Talend vs Informatica – The Big Data Benchmark
If you’ve spoken to a Talend sales representative or read some of my team’s marketing material, then you’ve undoubtedly heard our claims that when it comes to Big Data, Talend offers some significant speed advantages over the competition.
As an example, here’s a slide we used as part of our Talend 6 media deck.
Concerned that some folks might dismiss this content as marketing hype, I thought it would make sense to create some more concrete evidence to substantiate our claims. We utilized the skills of MCG Global Services, a leader in information management, to conduct some benchmark tests on our behalf comparing Talend Big Data Integration against Informatica Big Data Edition.
I believe MCG did a really nice job on the benchmark and defining a common set of use cases and questions that would be highly relevant to many organizations.
– What impact does customers’ views of pages and products on our website have on sales? How many page views before they make a purchase decision (whether online or in-store)? (Use Case 1)
– How do our coupon promotional campaigns impact our product sales or service utilization? Do our customers who view or receive our coupon promotion come to our website and buy more or additional products they might not otherwise without the coupon? (Use Case 2)
– How much does our recommendation engine influence or drive product sales? Do customers tend to buy additional products based on these recommendations? (Use Case 3)
As you’ll note below, the benchmark confirms our speed advantage claims. If you are interested in a more detailed view of the conditions and outcomes of the benchmark, you may download the full benchmark here.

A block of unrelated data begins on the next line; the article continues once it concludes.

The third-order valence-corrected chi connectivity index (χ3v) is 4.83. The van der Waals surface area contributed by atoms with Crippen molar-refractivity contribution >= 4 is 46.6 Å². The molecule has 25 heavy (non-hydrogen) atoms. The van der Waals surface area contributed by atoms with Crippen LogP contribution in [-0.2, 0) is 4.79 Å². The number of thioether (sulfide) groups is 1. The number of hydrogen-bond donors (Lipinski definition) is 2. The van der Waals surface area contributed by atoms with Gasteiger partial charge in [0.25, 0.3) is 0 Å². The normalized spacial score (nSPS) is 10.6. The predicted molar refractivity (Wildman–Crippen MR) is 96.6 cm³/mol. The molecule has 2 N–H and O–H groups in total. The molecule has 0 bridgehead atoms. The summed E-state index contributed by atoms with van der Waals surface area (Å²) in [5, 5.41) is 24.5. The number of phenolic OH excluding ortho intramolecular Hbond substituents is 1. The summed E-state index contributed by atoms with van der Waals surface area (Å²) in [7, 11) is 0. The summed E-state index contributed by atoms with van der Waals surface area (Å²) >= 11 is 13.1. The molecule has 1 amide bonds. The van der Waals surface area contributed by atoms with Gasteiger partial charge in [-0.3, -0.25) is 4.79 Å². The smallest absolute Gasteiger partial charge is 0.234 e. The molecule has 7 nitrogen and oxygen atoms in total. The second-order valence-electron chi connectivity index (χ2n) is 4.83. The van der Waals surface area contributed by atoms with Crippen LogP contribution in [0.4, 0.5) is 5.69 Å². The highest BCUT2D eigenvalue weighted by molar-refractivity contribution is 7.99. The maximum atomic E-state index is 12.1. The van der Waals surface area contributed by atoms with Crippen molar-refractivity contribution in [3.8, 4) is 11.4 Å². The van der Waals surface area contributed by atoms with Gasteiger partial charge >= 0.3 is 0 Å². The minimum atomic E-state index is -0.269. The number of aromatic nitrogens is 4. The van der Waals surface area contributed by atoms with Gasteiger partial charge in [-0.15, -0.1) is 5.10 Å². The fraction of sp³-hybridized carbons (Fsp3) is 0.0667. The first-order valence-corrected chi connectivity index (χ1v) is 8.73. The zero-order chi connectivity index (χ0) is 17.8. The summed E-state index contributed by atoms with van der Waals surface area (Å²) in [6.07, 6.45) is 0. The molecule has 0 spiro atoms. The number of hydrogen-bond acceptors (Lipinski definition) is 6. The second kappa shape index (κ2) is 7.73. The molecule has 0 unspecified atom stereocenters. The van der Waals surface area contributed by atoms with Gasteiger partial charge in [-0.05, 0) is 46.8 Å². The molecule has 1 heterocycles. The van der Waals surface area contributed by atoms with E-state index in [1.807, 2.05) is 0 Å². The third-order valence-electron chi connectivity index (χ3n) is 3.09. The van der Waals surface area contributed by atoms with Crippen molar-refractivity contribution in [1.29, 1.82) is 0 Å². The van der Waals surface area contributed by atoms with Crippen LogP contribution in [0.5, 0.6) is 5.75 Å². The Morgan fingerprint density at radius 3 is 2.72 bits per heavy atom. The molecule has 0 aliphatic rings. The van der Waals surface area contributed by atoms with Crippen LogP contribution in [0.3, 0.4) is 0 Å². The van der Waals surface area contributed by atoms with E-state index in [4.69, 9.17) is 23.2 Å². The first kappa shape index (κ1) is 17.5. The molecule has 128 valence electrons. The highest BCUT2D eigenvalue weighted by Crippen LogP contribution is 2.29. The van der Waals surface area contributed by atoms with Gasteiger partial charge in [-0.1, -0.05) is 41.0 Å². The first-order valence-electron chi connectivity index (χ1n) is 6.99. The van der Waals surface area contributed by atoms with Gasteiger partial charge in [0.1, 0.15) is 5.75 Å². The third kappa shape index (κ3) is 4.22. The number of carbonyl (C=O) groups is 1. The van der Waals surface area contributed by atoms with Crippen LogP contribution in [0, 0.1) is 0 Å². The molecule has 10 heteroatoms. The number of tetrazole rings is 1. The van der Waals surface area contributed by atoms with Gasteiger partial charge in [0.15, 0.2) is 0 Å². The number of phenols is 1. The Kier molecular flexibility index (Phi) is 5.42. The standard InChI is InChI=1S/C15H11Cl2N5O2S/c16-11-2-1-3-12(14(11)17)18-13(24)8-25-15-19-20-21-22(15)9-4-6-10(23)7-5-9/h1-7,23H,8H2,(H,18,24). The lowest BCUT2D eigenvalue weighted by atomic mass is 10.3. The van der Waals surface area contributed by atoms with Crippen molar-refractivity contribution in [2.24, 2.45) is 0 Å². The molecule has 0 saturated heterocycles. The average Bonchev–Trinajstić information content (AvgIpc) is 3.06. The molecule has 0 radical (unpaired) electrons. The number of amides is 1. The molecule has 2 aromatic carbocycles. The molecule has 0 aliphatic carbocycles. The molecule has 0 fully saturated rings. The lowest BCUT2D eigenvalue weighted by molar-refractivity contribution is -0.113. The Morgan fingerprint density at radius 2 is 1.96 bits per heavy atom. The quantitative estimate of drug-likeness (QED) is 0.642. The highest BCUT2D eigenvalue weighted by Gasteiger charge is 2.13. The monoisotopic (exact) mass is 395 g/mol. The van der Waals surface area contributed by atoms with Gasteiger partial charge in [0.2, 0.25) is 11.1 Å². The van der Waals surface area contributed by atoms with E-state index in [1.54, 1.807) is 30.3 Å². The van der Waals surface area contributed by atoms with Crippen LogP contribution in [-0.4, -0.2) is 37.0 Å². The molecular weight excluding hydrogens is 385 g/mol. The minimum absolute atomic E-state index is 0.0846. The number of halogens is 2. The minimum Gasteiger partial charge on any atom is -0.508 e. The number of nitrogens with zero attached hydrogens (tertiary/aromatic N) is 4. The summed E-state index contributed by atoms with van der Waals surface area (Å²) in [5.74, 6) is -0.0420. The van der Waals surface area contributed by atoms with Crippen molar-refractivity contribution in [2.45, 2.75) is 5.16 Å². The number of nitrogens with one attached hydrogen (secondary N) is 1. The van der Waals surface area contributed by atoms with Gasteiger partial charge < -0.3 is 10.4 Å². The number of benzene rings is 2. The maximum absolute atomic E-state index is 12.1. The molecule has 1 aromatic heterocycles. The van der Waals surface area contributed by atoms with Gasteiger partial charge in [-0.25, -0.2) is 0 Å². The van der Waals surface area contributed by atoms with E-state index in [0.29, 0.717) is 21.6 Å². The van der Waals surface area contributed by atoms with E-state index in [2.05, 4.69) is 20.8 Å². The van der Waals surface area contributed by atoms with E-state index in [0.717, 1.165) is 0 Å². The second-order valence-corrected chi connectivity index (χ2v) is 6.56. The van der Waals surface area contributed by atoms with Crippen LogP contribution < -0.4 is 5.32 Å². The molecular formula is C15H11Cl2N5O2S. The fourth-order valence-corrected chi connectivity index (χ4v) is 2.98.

Here’s a snapshot of the overall gains with Talend and how they increase as data volumes rise.
In the case of Talend versus Informatica, it’s relatively straightforward to explain why the gap is so startling. Clearly, by leveraging the in-memory capabilities of Apache Spark, Talend users can integrate datasets at much faster rates. Spark uses fast Remote Procedure Calls for efficient task dispatching and scheduling. It also leverages a thread pool for execution of tasks rather than a pool of Java Virtual Machine processes. This enables Spark to schedule and execute tasks at rate measured in milliseconds, whereas MapReduce scheduling takes seconds and sometimes minutes in busy clusters.
With Informatica Big Data Edition, which doesn’t support Spark directly, how Hive-on-Spark behaves and performs is up to the Hadoop engine and how it is configured.
Again, if you want to learn more about the benchmark tests, you may download the full report here.